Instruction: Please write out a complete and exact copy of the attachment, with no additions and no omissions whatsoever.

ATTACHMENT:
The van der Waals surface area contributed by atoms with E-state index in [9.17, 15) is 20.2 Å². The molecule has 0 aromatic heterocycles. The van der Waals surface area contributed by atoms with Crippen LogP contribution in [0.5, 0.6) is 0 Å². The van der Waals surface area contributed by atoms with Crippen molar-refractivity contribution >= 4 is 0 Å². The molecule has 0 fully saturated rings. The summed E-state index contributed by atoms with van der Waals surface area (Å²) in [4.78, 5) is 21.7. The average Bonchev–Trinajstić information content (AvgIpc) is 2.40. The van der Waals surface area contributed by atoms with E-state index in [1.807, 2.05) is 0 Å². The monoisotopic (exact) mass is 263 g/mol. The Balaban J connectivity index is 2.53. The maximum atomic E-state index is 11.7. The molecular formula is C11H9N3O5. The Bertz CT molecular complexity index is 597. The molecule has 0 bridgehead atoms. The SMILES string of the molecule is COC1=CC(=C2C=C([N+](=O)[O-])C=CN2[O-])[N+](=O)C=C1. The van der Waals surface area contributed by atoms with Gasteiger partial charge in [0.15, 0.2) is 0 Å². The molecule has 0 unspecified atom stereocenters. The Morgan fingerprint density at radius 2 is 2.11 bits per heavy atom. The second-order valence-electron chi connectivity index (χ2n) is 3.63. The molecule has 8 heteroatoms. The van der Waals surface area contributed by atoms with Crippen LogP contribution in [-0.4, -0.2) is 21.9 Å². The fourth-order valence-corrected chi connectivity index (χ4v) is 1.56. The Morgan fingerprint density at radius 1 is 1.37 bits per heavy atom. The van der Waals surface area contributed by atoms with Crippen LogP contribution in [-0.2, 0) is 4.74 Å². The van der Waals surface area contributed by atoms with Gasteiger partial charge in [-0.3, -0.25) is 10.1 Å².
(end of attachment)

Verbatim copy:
The van der Waals surface area contributed by atoms with E-state index in [9.17, 15) is 20.2 Å². The molecule has 0 aromatic heterocycles. The van der Waals surface area contributed by atoms with Crippen LogP contribution in [0.5, 0.6) is 0 Å². The van der Waals surface area contributed by atoms with Crippen molar-refractivity contribution >= 4 is 0 Å². The molecule has 0 fully saturated rings. The summed E-state index contributed by atoms with van der Waals surface area (Å²) in [4.78, 5) is 21.7. The average Bonchev–Trinajstić information content (AvgIpc) is 2.40. The van der Waals surface area contributed by atoms with E-state index in [1.807, 2.05) is 0 Å². The monoisotopic (exact) mass is 263 g/mol. The Balaban J connectivity index is 2.53. The maximum atomic E-state index is 11.7. The molecular formula is C11H9N3O5. The Bertz CT molecular complexity index is 597. The molecule has 0 bridgehead atoms. The SMILES string of the molecule is COC1=CC(=C2C=C([N+](=O)[O-])C=CN2[O-])[N+](=O)C=C1. The van der Waals surface area contributed by atoms with Gasteiger partial charge in [0.15, 0.2) is 0 Å². The molecule has 0 unspecified atom stereocenters. The Morgan fingerprint density at radius 2 is 2.11 bits per heavy atom. The second-order valence-electron chi connectivity index (χ2n) is 3.63. The molecule has 8 heteroatoms. The van der Waals surface area contributed by atoms with Crippen LogP contribution in [-0.4, -0.2) is 21.9 Å². The fourth-order valence-corrected chi connectivity index (χ4v) is 1.56. The Morgan fingerprint density at radius 1 is 1.37 bits per heavy atom. The van der Waals surface area contributed by atoms with Crippen LogP contribution in [-0.2, 0) is 4.74 Å². The van der Waals surface area contributed by atoms with Gasteiger partial charge in [-0.3, -0.25) is 10.1 Å².